Mayor's Budget Proposal Gets Mixed Reviews From City Council
The City Council had their first chance to discuss Mayor Bob Filner's budget proposal today, and reviews were mixed.
Council President Todd Gloria told KPBS Midday Edition the budget suggests about $15 million in cuts and $15 million in added services.
It uses about $5 million in ongoing funding and $34 million in one-time funding, including $21 million from a lawsuit settlement with SDG&E, he said. Gloria said it would be better to use ongoing funding.
"That’s the better way to do that to make sure we don’t go back to where we were in the last decade, with all the unfortunate things that were associated, Enron by the Sea, etc.," he said.
Councilman Kevin Faulconer said in a statement that the budget "repeats mistakes of the past." On Midday Edition he said one of those mistakes is delaying an infrastructure bond used to repair roads.
"The condition of our roads needs a lot of help," he said. "This council has worked together to keep that pressure on to do that. This budget that came out skips, delays, a whole year, moving forward on that.”
Another part of the budget plans, Filner's proposal for a five-year labor agreement with city employees, received tentative verbal support from the City Council today.
The discussion of such an agreement, which Filner has advocated since the mayoral campaign last year, came during a presentation of his $2.75 billion budget for the upcoming fiscal year.
No vote was taken. The agreement has been discussed by council members in closed session.
Vince Hall, the mayor's chief of staff, told council members that such a deal would save the general fund, which pays for basic services like public safety and libraries, $20 million in each of the next two fiscal years and around $141 million over five years.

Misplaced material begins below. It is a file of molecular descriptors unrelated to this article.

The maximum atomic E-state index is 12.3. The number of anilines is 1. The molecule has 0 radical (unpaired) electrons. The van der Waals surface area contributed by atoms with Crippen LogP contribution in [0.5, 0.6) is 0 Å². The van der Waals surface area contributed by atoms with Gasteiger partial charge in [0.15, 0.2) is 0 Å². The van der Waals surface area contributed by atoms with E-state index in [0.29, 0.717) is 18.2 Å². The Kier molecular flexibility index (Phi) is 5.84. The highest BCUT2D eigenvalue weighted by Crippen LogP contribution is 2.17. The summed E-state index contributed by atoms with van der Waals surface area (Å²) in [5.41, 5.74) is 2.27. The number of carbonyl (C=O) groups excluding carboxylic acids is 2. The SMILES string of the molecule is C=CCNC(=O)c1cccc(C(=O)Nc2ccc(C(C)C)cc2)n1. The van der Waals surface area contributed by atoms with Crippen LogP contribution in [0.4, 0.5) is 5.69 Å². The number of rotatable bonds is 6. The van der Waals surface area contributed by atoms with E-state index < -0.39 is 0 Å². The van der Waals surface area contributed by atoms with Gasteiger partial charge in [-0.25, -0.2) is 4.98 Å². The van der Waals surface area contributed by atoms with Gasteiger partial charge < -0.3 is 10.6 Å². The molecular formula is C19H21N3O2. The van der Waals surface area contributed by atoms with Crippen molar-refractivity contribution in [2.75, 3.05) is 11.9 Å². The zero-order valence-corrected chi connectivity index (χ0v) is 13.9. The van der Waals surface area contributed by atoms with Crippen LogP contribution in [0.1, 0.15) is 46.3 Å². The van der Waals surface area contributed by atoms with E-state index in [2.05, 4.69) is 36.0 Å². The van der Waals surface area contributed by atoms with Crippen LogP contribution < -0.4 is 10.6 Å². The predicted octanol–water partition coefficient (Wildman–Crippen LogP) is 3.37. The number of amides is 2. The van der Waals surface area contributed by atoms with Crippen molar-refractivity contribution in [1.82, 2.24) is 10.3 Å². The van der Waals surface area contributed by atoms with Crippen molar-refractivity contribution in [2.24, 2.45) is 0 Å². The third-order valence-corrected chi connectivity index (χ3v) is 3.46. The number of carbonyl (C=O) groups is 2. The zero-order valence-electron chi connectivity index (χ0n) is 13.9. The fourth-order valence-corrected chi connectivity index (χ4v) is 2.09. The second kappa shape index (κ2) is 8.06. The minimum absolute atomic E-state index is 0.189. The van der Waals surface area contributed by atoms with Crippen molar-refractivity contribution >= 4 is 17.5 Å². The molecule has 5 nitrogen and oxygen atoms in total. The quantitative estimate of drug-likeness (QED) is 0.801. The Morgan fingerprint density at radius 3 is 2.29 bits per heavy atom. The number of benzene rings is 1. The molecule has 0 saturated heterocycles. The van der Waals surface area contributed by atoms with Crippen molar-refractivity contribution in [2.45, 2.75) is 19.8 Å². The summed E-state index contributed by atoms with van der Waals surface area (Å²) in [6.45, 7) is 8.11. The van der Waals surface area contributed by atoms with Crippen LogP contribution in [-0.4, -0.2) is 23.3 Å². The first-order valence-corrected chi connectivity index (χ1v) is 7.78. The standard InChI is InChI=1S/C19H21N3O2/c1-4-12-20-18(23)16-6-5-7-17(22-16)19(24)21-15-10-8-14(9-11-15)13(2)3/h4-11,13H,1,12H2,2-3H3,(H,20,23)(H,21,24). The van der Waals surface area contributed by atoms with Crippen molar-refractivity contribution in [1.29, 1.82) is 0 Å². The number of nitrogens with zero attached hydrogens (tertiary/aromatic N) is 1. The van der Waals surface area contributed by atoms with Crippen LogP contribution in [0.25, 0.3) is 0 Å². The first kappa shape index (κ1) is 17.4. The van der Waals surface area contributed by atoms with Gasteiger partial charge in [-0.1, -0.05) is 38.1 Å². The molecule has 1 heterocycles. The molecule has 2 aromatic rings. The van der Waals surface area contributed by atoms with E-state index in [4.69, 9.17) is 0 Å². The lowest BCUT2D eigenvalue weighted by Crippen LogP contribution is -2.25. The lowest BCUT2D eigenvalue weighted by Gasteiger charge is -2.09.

He expressed frustration with opponents of a labor agreement on the City Council by saying "politics'' was preventing the city and its six unions from striking a deal.
Gloria said approving an agreement would be the right thing to do.
"It makes financial sense for the city, it shows respect to our employees, it allows us some budgetary relief that allows us to do more for our communities,'' Gloria said. "It's a no-brainer.''
Councilwoman Sherri Lightner also came out strongly for the deal.
Its major provision would be a five-year period in which employees can only figure base compensation into their eventual retirement payouts, part of a pension reform initiative passed by San Diego voters last June.
Faulconer said he wanted any labor agreement to avoid "increases that are unsustainable that the city cannot afford.'' He did not specify whether he meant pay increases.
He was backed by Councilman Scott Sherman, who said the city should strive for a deal but that "the devil is in the details.''
The overall budget, unveiled publicly by the mayor on Monday, is 0.1 percent smaller than the budget for the current fiscal year, which ends June 30.
The $1.2 billion general fund is set to increase 3.1 percent. The mayor's proposal would add the equivalent of 38 jobs and largely avoids spending cuts.
A proposed $1.4 million reduction in the budget for City Attorney Jan Goldsmith, the mayor's political rival, was not discussed at the meeting.
Some initial criticism about the use of one-time revenues to cover a budget shortfall was also muted. Hall said approval of a labor agreement would solve the problem.
The city's Independent Budget Analyst is set to comb through the spending plan and release its findings by the end of this month. A department-by-department review by the council's Budget Committee is scheduled for the week of May 6-10.
A vote on adoption by the City Council could be taken on June 10.